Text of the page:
Understanding Myself with ADHD

I walked into my school’s student health center on a Thursday afternoon with sweaty fingers wrapped around my insurance card, and my heart racing. I gave my name to the receptionist and sat in the waiting room, surrounded by students sniffling and coughing thinking, "I shouldn’t be here, I’m not sick." Before I settled into my chair, I heard my name called by a nurse in blue and stood up. 

My first semester of college, similar to the experience of many others, was a complete whirlwind. My parents saying goodbye, new classes, new people, meeting friends, parties and events, and many other facets of this new college experience. As I began to acclimate to my new environment and the new expectations that came with being a college student, I quickly found an increasing difficulty in managing my time and my relationships with my peers, while also keeping up with my schoolwork and extracurriculars. I felt lazy when I couldn’t focus on my homework, I felt incompetent when I couldn’t keep up in my introductory-level classes, and I felt plain stupid when I wasn’t keeping my focus and succeeding in all aspects of my college life.

I had always had a fairly difficult time with focus and organization. If my mom told me to unload the dishwasher at 9 a.m., I forgot by 2 p.m., if my teacher mentioned a quiz next class, I would forget by the end of the class period, if I didn’t write it down, put it in my calendar, and color-code it, I would forget it. But in high school and beforehand, I had always managed my stress and social experiences. I procrastinated assignments until I felt so incredibly stressed out that I could write an 8-page paper in 2 hours, I took good-enough notes in class to pass the quiz I had forgotten about, I forgot plans and meetings and was lucky enough to always be surrounded by people to constantly remind me. And I floated through high school, focusing for brief seconds on all the material being stuffed into my brain, trying to maintain my relationships with friends and teachers and graduate on time.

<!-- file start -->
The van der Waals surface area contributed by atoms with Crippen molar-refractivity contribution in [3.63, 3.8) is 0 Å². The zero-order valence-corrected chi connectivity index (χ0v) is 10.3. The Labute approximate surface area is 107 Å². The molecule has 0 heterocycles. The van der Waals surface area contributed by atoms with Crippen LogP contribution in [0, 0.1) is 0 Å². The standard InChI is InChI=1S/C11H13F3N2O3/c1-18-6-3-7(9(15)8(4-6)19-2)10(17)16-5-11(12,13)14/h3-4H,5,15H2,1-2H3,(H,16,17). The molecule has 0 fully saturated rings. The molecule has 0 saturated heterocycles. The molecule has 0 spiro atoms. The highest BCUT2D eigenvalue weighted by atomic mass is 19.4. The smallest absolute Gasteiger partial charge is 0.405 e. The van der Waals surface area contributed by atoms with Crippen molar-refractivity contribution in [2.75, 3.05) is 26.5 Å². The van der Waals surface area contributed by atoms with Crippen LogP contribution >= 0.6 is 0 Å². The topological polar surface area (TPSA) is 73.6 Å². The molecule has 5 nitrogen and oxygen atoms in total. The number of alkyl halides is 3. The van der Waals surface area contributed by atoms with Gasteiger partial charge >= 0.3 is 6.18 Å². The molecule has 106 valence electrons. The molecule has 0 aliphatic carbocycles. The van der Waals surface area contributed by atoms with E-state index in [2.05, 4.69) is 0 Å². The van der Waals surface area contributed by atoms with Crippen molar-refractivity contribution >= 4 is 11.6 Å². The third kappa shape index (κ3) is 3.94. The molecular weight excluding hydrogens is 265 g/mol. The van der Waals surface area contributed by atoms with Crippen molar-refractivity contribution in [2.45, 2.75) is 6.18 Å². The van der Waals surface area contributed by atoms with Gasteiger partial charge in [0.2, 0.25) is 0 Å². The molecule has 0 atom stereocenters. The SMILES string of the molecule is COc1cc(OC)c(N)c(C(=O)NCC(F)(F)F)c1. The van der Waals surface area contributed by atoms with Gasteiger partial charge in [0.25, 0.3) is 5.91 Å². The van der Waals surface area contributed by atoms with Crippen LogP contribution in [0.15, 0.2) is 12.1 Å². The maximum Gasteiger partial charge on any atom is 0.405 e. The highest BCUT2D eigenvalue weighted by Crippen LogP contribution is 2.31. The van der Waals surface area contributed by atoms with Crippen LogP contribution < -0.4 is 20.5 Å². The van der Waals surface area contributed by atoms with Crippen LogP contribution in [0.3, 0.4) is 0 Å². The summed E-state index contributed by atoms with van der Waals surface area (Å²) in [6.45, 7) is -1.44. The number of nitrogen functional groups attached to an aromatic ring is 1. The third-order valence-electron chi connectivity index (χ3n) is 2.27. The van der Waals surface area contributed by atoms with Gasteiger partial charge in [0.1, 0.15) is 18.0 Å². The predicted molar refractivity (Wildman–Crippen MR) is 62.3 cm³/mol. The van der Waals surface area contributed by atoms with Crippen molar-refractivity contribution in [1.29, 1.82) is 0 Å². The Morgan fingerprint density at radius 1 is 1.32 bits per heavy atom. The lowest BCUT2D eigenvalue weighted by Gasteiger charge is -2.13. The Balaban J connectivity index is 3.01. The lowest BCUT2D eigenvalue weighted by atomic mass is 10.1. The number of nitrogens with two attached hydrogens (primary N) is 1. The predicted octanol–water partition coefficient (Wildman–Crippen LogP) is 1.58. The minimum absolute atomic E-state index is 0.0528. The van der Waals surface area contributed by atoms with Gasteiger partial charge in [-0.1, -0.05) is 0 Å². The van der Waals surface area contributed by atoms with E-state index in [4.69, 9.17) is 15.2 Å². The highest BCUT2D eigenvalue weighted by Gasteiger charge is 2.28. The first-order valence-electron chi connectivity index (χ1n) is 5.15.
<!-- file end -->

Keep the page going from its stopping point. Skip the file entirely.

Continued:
But the one thing I kept hearing over and over again when I struggled to keep up with my type-A peers was that I was lazy, addicted to my phone, or that I just wasn’t trying hard enough. I heard these things from my mom, my dad, my teachers, my advisors, and my closest friends. I internalized all these ideas and began to think of myself in this way and in the harshest manner possible. My high school experience was a continual balancing act of hating myself for not being able to focus and trying to remember everything I needed to keep up. I looked to college as my opportunity, my fresh start, to finally get my life together and be an organized and put-together adult. But that was not what happened. What I formerly thought of as my “bad habits” were debilitating obstacles in completing my schoolwork. When I wasn’t doing well in school and involved in my extracurriculars, I began to spiral and think of myself in the same negative way I had for years all over again. And I didn’t have the resources (or a good enough understanding of myself) to be able to explain that my brain felt like it had 50 tabs open all at once, and I couldn’t stay on one page long enough, ever.